Dragon puffer, sys., comp.  -- 02/18/09 Hello, <Hi.> My name is Rachel, and I work at a fish store. We have had this dragon puffer for so long. <This is a common name for Monotrete palembangensis.> He's fresh water, all alone in his own tank. I would like some info on him. I have a 55 gallon for him. <The volume is OK.> Will he need salt in his water? <No.> Will he be ok in just RO? <No. Plain RO water is too soft, has no carbonate hardness, will result in a dropping pH if not changed very often.> What kind of substrate? <Gravel or sand, whatever you prefer. This species does not borrow.> Will he like live plants in the tank? <Yes, as a lurker he'll enjoy them as cover.> How can you sex a dragon puffer? <Although they have been bred in captivity, they cannot be sexed for sure. The females generally seem to have a slightly larger girth when carrying eggs.> Will he be okay with faster tank mates? <Cannot be said for sure. Most other fish will end up as meals for this partial piscivore.> Can I find him a friend or will he kill that new friend? <Most likely the latter. If you are thinking about a second M. palembangensis you'd need a much larger tank, introduce them both together.> Please help I love this little guy and would just love him to live at my house. I already have a 20 gallon community with 4 dwarf puffers, 2 f.w. goby's, 6 Glowlight Danios, and 1 Cory cat. also another 55 gallon with a red eared slider and Pleco. I would like some information on the dragon puffer if you have any. <Feel free to send in more questions. Searching the net for Monotrete palembangensis or the older synonym Tetraodon palembangensis will bring up more hits.> Thank you so much for your time. Thank you, Rachel <Welcome. Marco.>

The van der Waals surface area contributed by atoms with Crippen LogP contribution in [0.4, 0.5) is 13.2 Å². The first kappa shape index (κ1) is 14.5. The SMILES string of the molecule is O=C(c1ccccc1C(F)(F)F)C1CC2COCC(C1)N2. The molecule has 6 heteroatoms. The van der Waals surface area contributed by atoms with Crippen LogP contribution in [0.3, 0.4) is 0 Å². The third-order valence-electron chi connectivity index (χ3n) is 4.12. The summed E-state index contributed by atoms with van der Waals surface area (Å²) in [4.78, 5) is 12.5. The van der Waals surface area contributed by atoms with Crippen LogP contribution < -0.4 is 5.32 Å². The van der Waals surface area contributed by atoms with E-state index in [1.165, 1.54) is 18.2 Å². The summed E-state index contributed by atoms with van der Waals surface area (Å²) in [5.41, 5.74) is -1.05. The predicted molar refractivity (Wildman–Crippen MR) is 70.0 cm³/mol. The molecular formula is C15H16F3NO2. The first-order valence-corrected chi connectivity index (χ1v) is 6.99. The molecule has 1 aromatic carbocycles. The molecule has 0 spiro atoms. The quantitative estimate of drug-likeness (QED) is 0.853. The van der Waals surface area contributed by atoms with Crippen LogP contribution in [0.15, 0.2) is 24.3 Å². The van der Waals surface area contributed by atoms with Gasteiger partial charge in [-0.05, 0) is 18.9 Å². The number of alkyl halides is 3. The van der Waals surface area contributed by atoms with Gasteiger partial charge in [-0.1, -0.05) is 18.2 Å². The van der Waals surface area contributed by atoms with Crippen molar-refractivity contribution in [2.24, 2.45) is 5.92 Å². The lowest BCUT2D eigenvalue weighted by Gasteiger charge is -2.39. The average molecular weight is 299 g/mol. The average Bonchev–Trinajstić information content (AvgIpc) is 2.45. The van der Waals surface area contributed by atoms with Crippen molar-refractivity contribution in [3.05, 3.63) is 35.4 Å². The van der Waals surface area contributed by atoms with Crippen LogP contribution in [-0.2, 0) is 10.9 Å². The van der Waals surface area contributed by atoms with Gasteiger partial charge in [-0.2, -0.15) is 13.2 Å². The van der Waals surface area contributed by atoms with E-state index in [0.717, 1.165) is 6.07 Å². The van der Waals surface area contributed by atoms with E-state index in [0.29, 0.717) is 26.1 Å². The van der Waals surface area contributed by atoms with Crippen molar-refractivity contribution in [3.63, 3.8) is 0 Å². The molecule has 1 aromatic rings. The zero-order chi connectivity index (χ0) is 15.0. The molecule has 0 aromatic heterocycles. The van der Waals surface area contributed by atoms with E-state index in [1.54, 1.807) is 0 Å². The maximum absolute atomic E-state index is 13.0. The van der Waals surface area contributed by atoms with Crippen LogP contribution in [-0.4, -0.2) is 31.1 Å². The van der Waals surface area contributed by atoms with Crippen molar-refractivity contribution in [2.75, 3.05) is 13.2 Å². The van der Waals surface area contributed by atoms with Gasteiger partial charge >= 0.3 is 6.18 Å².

ATTN: Neale: South American Puffers & Knight Gobies  -12/11/08 Hello Neale (or other crew teammate): It has been a while -- I hope you are well. In the past, I have discussed South American Puffers with you, and although my family and I are in love with them, we still don't have any in our home. I have created a plan for a new aquarium, (which will be the tenth one in our house). I would sure appreciate it if I could run my plan by you, to see if you think it's a "sound" plan, and to get an additional idea or two from you. My plan is to set up a new 65 gallon aquarium, with dimensions of 36"x18"x24". I would like to stock it with South American Puffers and Knight Goby(ies). Based upon what I've read on W.W.M. and heard from you, I believe the S.A.P.'s can be healthy in freshwater or slightly brackish, and the Knight Gobies would do *best* in slightly brackish water, so I think it would be best to run it with specific gravity of 1.03. Do you agree? I have very hard water with a ph of 7.8. So the next question is: Can I use that as it is, or would I would need to "temper" it with some of my R.O. water? I would prefer to use straight tap water, if it would work out okay. Could you please make a suggestion for a good/healthy number of each species, to keep in this tank? Are there any bottom dwellers for this set of circumstances? Finally, would 10-12 times/hour be a healthy turnover rate for my filtration system? Thank you for your time and attention, and for what you do. I'm studying and learning all the time. Cheers, Jake. <Hi Jake. In terms of salinity, both Colomesus as Stigmatogobius will be fine at SG 1.003. The hard water will be fine, indeed better than fine. Certainly don't need to use RO water unless your local water has a lot of nitrate or ammonia in it. Colomesus can be kept singly, but is much less nervous kept in groups, ideally three or more. Knight gobies are territorial but work great in groups, even pairs, provided they aren't overcrowded. Now, in terms of social behaviour, SAPs can be a bit on the nippy side, and Gobies are precisely the sorts of fish prone to nipping, what with their long fins and slow swimming speed. This isn't to say Colomesus are wildly unmanageable nippers, far from it, but some specimens are persistent nippers and this can cause not just stress but also make the victim prone to Finrot. For bottom dwellers, I'd recommend perhaps catfish, such as Hoplosternum littorale or one of the Asian Mystus catfish such as Mystus vittatus, Mystus aff. gulio or Mystus wolffii, all peaceful schooling predators that get to about 20 cm in length. Brackish water fish tend to enjoy fast turnover rates, but I'd take care not to go berserk with the water flow. Make sure there's some slower pockets where fish can rest. Large rocks and careful use of spray bars/outflow pipes should take care of this. Cheers, Neale.>